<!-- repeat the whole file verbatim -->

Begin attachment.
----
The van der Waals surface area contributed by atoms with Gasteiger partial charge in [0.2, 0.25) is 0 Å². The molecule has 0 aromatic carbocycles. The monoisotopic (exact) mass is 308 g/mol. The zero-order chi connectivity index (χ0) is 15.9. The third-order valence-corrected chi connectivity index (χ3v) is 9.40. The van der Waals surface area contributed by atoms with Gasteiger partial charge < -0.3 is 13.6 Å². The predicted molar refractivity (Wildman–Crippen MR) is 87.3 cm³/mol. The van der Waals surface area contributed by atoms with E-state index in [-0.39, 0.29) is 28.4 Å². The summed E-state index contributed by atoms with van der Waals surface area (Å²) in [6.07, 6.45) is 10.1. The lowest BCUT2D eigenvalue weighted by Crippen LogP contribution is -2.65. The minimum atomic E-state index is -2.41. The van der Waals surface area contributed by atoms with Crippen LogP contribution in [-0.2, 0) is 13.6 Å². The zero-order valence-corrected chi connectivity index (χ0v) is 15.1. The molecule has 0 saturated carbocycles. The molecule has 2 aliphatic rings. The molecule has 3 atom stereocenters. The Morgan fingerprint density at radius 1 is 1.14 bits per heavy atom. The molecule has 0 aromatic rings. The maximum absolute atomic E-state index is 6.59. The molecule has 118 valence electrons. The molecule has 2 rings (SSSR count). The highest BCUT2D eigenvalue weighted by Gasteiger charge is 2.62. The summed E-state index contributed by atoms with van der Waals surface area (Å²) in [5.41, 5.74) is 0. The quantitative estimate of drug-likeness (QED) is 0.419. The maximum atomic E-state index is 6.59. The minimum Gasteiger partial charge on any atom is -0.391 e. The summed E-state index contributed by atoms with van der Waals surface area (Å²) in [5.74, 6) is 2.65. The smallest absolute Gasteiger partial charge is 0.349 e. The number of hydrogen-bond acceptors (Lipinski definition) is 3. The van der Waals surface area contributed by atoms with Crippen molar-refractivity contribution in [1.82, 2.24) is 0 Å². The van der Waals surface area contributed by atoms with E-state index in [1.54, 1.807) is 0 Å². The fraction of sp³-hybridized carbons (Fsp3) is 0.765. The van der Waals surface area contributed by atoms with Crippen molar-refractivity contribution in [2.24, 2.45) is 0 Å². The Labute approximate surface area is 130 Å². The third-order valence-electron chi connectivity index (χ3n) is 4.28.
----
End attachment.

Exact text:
The van der Waals surface area contributed by atoms with Gasteiger partial charge in [0.2, 0.25) is 0 Å². The molecule has 0 aromatic carbocycles. The monoisotopic (exact) mass is 308 g/mol. The zero-order chi connectivity index (χ0) is 15.9. The third-order valence-corrected chi connectivity index (χ3v) is 9.40. The van der Waals surface area contributed by atoms with Gasteiger partial charge < -0.3 is 13.6 Å². The predicted molar refractivity (Wildman–Crippen MR) is 87.3 cm³/mol. The van der Waals surface area contributed by atoms with E-state index in [-0.39, 0.29) is 28.4 Å². The summed E-state index contributed by atoms with van der Waals surface area (Å²) in [6.07, 6.45) is 10.1. The lowest BCUT2D eigenvalue weighted by Crippen LogP contribution is -2.65. The minimum atomic E-state index is -2.41. The van der Waals surface area contributed by atoms with Crippen LogP contribution in [-0.2, 0) is 13.6 Å². The zero-order valence-corrected chi connectivity index (χ0v) is 15.1. The molecule has 0 saturated carbocycles. The molecule has 2 aliphatic rings. The molecule has 3 atom stereocenters. The Morgan fingerprint density at radius 1 is 1.14 bits per heavy atom. The molecule has 0 aromatic rings. The maximum absolute atomic E-state index is 6.59. The molecule has 118 valence electrons. The molecule has 2 rings (SSSR count). The highest BCUT2D eigenvalue weighted by Gasteiger charge is 2.62. The summed E-state index contributed by atoms with van der Waals surface area (Å²) in [5.41, 5.74) is 0. The quantitative estimate of drug-likeness (QED) is 0.419. The maximum atomic E-state index is 6.59. The minimum Gasteiger partial charge on any atom is -0.391 e. The summed E-state index contributed by atoms with van der Waals surface area (Å²) in [5.74, 6) is 2.65. The smallest absolute Gasteiger partial charge is 0.349 e. The number of hydrogen-bond acceptors (Lipinski definition) is 3. The van der Waals surface area contributed by atoms with Crippen molar-refractivity contribution in [1.82, 2.24) is 0 Å². The van der Waals surface area contributed by atoms with E-state index in [1.54, 1.807) is 0 Å². The fraction of sp³-hybridized carbons (Fsp3) is 0.765. The van der Waals surface area contributed by atoms with Crippen molar-refractivity contribution in [2.24, 2.45) is 0 Å². The Labute approximate surface area is 130 Å². The third-order valence-electron chi connectivity index (χ3n) is 4.28.